Legislation Introduced Calling for “NATO Plus” Status for Taiwan
On March 19, Rep. Scott Perry (R-PA) introduced “Taiwan PLUS Act” (H.R.2103) to improve US-Taiwan defense cooperation and make Taiwan a “NATO Plus” country.
Noting that support for defense cooperation with Taiwan is critical to the national security of the United States, the bill, if enacted into law, would include Taiwan into the so-called “NATO Plus” group, which currently includes Japan, Australia, South Korea, Israel, and New Zealand.
The members of “NATO Plus” group are drawn from the 17 countries that have been designated under U.S. law as “major non-NATO allies” (MNNA), which are eligible for a range of defense-related privileges with the United States. Taiwan has been treated as a major non-NATO ally under the Foreign Relations Authorization Act for FY 2003 (Pub. L. 107–228), although it is not formally designated as such.
The Taiwan PLUS Act would improve Taiwan’s military capabilities against China and treat Taiwan as a country in all relevant laws and regulations for a five-year period. Every five years, the Secretary of State would have the authority to extend the measure if it is found to serve the U.S. national security interest.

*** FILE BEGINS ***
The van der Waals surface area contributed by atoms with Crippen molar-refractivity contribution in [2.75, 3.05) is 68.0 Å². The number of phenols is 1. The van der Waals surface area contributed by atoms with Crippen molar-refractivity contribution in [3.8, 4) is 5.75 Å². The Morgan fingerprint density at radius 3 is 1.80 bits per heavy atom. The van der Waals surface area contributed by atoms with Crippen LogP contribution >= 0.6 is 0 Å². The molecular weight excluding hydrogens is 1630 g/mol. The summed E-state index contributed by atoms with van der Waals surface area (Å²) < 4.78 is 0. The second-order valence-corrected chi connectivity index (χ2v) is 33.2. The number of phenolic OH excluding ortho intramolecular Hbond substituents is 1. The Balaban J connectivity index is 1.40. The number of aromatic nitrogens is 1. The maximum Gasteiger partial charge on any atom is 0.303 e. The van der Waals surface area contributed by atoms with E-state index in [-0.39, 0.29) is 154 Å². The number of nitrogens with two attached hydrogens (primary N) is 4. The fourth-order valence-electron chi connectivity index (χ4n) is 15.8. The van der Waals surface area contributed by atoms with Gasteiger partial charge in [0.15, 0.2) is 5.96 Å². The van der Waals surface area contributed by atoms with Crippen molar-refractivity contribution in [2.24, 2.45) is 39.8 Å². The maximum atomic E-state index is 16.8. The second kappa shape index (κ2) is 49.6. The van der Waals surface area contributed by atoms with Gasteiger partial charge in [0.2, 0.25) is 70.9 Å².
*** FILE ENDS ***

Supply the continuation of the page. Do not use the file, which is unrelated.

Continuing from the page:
Taiwan Blasts China’s “Vaccine Diplomacy” Targeting Paraguay
Some Chinese businessmen have asked Paraguay to break ties with Taiwan as a precondition for purchasing Chinese vaccines, Taiwan’s Ministry of Foreign Affairs (MOFA) said on March 23, condemning China’s use of vaccines as a political tool.
Paraguay is one of Taiwan’s nine remaining diplomatic allies in the Latin American and Caribbean region. With a population of about 7 million, Paraguay had reported 192,599 cases of COVID-19 as of March 22, including 3,695 deaths, as per WHO data.
Paraguay’s government has confirmed that some Chinese agents have suggested that cutting formal ties with Taiwan is a prerequisite to procure Chinese vaccines. The Paraguayan government said, it is open to trade negotiations on vaccine acquisition with any states or parties, as long as the vaccines meet the country’s health standards. However, it stressed that the COVID-19 pandemic should not be used by any parties to pursue political or economic gains.
Taiwan’s government stated that purchasing vaccines is not only a health matter, but also a humanitarian issue. MOFA said that vaccine should not be used as a tool for political manipulation and it is unjustifiable to use the cutting of formal ties with Taiwan as a precondition for acquiring COVID-19 vaccines from China.
Since 2001, China has poached 17 diplomatic allies from Taiwan as Beijing claims sovereignty over Taiwan and continues to suppress Taiwan’s international space. Some analysts have expressed concern that China could use “vaccine diplomacy” to further isolate Taiwan, taking advantage of the global pandemic.